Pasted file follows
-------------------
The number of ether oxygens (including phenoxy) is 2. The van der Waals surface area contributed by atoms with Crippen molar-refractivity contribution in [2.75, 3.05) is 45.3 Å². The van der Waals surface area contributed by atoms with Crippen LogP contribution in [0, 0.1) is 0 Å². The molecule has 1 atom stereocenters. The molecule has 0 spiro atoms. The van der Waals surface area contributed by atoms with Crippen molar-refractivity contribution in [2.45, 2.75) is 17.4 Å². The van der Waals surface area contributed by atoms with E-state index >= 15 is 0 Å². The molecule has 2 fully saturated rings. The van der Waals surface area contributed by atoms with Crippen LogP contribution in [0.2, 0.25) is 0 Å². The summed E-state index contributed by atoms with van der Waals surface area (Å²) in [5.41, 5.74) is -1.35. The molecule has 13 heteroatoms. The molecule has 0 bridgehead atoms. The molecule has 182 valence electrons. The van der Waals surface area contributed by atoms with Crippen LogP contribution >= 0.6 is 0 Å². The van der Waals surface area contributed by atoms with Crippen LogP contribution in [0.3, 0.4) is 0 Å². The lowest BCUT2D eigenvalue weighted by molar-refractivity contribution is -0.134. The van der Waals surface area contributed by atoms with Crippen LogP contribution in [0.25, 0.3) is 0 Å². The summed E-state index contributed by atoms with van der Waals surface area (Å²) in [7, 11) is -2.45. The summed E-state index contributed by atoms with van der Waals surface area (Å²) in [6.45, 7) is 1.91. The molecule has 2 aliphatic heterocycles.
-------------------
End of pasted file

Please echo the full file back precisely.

The number of ether oxygens (including phenoxy) is 2. The van der Waals surface area contributed by atoms with Crippen molar-refractivity contribution in [2.75, 3.05) is 45.3 Å². The van der Waals surface area contributed by atoms with Crippen LogP contribution in [0, 0.1) is 0 Å². The molecule has 1 atom stereocenters. The molecule has 0 spiro atoms. The van der Waals surface area contributed by atoms with Crippen molar-refractivity contribution in [2.45, 2.75) is 17.4 Å². The van der Waals surface area contributed by atoms with E-state index >= 15 is 0 Å². The molecule has 2 fully saturated rings. The van der Waals surface area contributed by atoms with Crippen LogP contribution in [0.2, 0.25) is 0 Å². The summed E-state index contributed by atoms with van der Waals surface area (Å²) in [5.41, 5.74) is -1.35. The molecule has 13 heteroatoms. The molecule has 0 bridgehead atoms. The molecule has 182 valence electrons. The van der Waals surface area contributed by atoms with Crippen LogP contribution >= 0.6 is 0 Å². The van der Waals surface area contributed by atoms with Crippen LogP contribution in [0.3, 0.4) is 0 Å². The lowest BCUT2D eigenvalue weighted by molar-refractivity contribution is -0.134. The van der Waals surface area contributed by atoms with Crippen LogP contribution in [0.25, 0.3) is 0 Å². The summed E-state index contributed by atoms with van der Waals surface area (Å²) in [7, 11) is -2.45. The summed E-state index contributed by atoms with van der Waals surface area (Å²) in [6.45, 7) is 1.91. The molecule has 2 aliphatic heterocycles.